By Sarah Jost
Mitt Romney’s father, a politician and auto executive, paid for him to attend private schools, paid his college tuition, gave him a stock portfolio that he lived on while attending graduate school, and helped him buy his first house. It is no wonder, then, that Mitt Romney cannot understand what it might be like to house, feed, and educate a family of four on less than $26,400 a year, last year’s threshold for a family to be considered tax exempt. Families who fit that description account for 23% of Romney now infamous 47% of people who ‘who are dependent upon government, who believe that they are victims, who believe the government has a responsibility to care for them, who believe that they are entitled to health care, to food, to housing, to you-name-it.’
Is Romney saying that there are people in the United States who are not entitled to be healthy or have food or a home? That there are people who deserve to die of treatable illnesses or injuries because they can’t afford medical care? That there are people who deserve to starve? Who deserve to be homeless?
Speaking from such a sheltered pillar of privilege, it is no wonder that Romney refuses to acknowledge the systems of oppression that exist in American society and have contributed to many families hardships. It is difficult, however, to reconcile his blatant disregard for those in need with his claim that his faith ‘continue[s]‘ to be important in [his] life.’
The United States purports to be a Christian nation, yet its citizens seem hell bent on turning their backs on the poor. Are people really so selfish that they would rather own six homes (Mitt Romney has one home in La Jolla, California, two in Boston, a ski lodge in Utah, and two lakeside homes in New Hampshire) than help those less fortunate?
Nearly 32% of the 47% of Americans that Romney denigrated have an annual household income of less than $10,000. That’s just over $200 a week to pay for food, rent, transportation, and health care. And it’s not because they’re lazy or just waiting for their welfare checks. Two thirds of the 47% were working last year, and for those keeping score, they paid approximately 15.3% of their income in payroll taxes, more than Romney’s 13.9% tax rate. The other third are elderly. According to the Tax Policy Center, ‘those who don’t pay income tax do pay other taxes — federal payroll and excise taxes as well as state and local income, sales, and property taxes.’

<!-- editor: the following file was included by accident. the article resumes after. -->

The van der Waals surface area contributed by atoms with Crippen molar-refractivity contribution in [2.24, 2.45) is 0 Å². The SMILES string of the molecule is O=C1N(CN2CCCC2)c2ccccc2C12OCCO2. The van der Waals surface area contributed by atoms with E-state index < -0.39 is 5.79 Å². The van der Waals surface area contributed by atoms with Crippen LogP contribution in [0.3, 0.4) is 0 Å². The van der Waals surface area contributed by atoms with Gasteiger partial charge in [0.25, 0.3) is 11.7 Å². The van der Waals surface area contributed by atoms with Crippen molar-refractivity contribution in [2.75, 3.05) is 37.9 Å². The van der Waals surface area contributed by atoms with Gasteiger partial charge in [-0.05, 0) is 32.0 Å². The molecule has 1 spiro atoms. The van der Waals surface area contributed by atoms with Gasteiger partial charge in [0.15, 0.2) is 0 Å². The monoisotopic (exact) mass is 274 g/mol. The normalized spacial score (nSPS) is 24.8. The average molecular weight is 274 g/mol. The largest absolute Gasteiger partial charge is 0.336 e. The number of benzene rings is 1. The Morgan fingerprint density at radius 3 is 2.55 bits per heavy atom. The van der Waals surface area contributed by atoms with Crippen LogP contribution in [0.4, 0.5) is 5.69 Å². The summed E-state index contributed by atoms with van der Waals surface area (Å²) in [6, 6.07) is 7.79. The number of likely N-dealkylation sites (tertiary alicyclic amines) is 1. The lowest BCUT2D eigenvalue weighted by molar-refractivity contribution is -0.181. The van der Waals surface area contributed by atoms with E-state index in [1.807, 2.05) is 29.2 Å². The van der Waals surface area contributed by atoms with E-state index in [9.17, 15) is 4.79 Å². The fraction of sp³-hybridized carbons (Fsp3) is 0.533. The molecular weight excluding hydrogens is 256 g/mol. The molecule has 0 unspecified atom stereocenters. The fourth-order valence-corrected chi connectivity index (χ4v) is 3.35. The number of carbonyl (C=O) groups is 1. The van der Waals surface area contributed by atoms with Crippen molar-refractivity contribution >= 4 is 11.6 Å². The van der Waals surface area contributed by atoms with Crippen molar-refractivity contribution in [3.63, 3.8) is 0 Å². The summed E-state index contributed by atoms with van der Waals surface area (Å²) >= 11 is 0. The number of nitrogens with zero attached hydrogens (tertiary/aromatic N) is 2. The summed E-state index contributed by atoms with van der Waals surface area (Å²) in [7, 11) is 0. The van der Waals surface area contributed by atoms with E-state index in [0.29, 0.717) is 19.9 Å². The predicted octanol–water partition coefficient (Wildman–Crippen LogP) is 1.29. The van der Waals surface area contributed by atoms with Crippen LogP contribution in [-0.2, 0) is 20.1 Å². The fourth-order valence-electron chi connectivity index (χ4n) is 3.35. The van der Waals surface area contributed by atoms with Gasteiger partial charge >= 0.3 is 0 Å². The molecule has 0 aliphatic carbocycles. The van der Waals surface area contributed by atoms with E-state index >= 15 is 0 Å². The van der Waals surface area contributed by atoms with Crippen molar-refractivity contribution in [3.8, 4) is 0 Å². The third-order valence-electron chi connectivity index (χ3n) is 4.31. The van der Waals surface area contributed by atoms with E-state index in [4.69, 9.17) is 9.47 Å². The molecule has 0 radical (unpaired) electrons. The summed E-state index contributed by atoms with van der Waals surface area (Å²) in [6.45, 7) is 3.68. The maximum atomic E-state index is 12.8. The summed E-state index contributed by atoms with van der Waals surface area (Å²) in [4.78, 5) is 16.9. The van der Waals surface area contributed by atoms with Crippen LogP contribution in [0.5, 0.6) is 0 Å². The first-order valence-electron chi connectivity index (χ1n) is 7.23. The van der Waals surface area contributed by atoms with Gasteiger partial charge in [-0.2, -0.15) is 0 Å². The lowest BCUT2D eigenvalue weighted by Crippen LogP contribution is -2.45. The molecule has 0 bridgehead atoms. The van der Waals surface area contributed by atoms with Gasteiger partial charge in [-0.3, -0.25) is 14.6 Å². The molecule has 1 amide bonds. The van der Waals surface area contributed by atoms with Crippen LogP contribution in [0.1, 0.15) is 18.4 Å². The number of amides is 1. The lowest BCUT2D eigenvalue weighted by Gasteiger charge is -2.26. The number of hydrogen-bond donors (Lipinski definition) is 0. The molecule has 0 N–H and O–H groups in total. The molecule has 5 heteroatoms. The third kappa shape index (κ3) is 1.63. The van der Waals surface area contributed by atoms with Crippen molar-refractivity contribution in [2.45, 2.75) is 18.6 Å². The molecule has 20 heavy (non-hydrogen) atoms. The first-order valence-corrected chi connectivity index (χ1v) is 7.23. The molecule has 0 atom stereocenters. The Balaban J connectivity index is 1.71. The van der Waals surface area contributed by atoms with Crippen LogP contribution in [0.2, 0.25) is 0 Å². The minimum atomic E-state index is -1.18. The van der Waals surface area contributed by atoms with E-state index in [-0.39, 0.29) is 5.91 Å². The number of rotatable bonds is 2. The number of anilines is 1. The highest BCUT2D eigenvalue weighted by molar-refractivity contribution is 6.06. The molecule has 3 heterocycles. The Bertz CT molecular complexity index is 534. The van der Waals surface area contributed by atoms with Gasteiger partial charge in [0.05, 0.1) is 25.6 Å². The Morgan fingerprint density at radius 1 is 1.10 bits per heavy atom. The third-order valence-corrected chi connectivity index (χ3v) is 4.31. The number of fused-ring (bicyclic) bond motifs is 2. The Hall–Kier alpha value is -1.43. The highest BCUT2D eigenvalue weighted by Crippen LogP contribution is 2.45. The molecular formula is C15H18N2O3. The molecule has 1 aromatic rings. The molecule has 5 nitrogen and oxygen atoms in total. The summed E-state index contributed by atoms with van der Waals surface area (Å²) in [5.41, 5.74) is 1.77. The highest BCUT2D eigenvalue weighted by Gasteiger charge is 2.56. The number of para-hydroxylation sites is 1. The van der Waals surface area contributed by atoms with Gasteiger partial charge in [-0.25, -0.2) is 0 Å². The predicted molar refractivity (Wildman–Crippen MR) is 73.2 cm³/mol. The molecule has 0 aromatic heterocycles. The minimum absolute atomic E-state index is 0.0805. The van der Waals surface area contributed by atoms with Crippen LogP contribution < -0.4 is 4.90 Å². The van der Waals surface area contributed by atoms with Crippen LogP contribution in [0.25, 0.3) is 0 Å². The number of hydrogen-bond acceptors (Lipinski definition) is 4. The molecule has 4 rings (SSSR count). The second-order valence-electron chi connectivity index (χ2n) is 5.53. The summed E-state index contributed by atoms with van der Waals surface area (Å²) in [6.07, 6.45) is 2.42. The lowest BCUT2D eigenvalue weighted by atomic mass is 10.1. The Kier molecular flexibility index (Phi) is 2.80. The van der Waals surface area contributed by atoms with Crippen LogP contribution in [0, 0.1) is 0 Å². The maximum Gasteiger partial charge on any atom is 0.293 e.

Romney’s comments belie an inherent and shocking lack of compassion. In a CNN interview, Romney said the following about his wife Ann’s battle with multiple sclerosis, ‘She got good help from wonderful physicians and over the course of all the care she got she was able to stop the disease in its tracks. It’s relapsing and remitting in her case. It’s stopped and she’s been pretty solid ever since.’ Can he really not imagine what it would be like for a family who could not afford such ‘wonderful physicians’ and ‘all the care’ to treat such an illness? Luckily, it’s ‘not his job’ to worry about those people. It’s their fault for not taking personal responsibility for their lives. They deserve it.
All of this begs a very serious question: If Mitt Romney doesn’t care about improving the quality of life for American citizens, why is he running for president? Nearly every presidential candidate in recent memory has at least seemed to genuinely care about the future of the United States and its people. They all held steadfast beliefs that they were willing to fight for in office. Whether you agreed with them or not, these were principled people. What does Mitt Romney care about? What does he believe in? What motivates him? Unfortunately, the answer doesn’t seem to be people. His motivations for becoming president, consistent with his career as a business man, seem to be power, money, and status. Mitt Romney’s political motivations are completely selfish, seeking only to advance his own success. Where does that leave the American people?